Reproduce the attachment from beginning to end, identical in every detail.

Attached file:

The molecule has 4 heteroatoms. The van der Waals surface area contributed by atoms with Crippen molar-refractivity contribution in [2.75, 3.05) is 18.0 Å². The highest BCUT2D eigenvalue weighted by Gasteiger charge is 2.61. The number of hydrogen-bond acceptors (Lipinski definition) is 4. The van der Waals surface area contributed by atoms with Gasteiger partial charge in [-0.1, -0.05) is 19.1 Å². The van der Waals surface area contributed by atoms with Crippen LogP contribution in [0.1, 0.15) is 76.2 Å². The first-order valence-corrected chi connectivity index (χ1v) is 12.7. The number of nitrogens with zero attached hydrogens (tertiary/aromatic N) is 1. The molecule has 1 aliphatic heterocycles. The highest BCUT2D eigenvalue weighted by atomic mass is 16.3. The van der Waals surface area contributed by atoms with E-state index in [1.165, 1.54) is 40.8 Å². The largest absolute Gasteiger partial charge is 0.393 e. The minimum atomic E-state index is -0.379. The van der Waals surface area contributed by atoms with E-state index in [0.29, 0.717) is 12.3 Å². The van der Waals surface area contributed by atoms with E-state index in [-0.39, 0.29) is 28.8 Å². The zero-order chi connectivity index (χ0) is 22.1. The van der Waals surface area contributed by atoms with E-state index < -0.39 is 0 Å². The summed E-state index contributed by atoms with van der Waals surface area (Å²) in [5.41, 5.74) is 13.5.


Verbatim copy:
The molecule has 4 heteroatoms. The van der Waals surface area contributed by atoms with Crippen molar-refractivity contribution in [2.75, 3.05) is 18.0 Å². The highest BCUT2D eigenvalue weighted by Gasteiger charge is 2.61. The number of hydrogen-bond acceptors (Lipinski definition) is 4. The van der Waals surface area contributed by atoms with Gasteiger partial charge in [-0.1, -0.05) is 19.1 Å². The van der Waals surface area contributed by atoms with Crippen LogP contribution in [0.1, 0.15) is 76.2 Å². The first-order valence-corrected chi connectivity index (χ1v) is 12.7. The number of nitrogens with zero attached hydrogens (tertiary/aromatic N) is 1. The molecule has 1 aliphatic heterocycles. The highest BCUT2D eigenvalue weighted by atomic mass is 16.3. The van der Waals surface area contributed by atoms with E-state index in [1.165, 1.54) is 40.8 Å². The largest absolute Gasteiger partial charge is 0.393 e. The minimum atomic E-state index is -0.379. The van der Waals surface area contributed by atoms with E-state index in [0.29, 0.717) is 12.3 Å². The van der Waals surface area contributed by atoms with E-state index in [-0.39, 0.29) is 28.8 Å². The zero-order chi connectivity index (χ0) is 22.1. The van der Waals surface area contributed by atoms with E-state index < -0.39 is 0 Å². The summed E-state index contributed by atoms with van der Waals surface area (Å²) in [5.41, 5.74) is 13.5.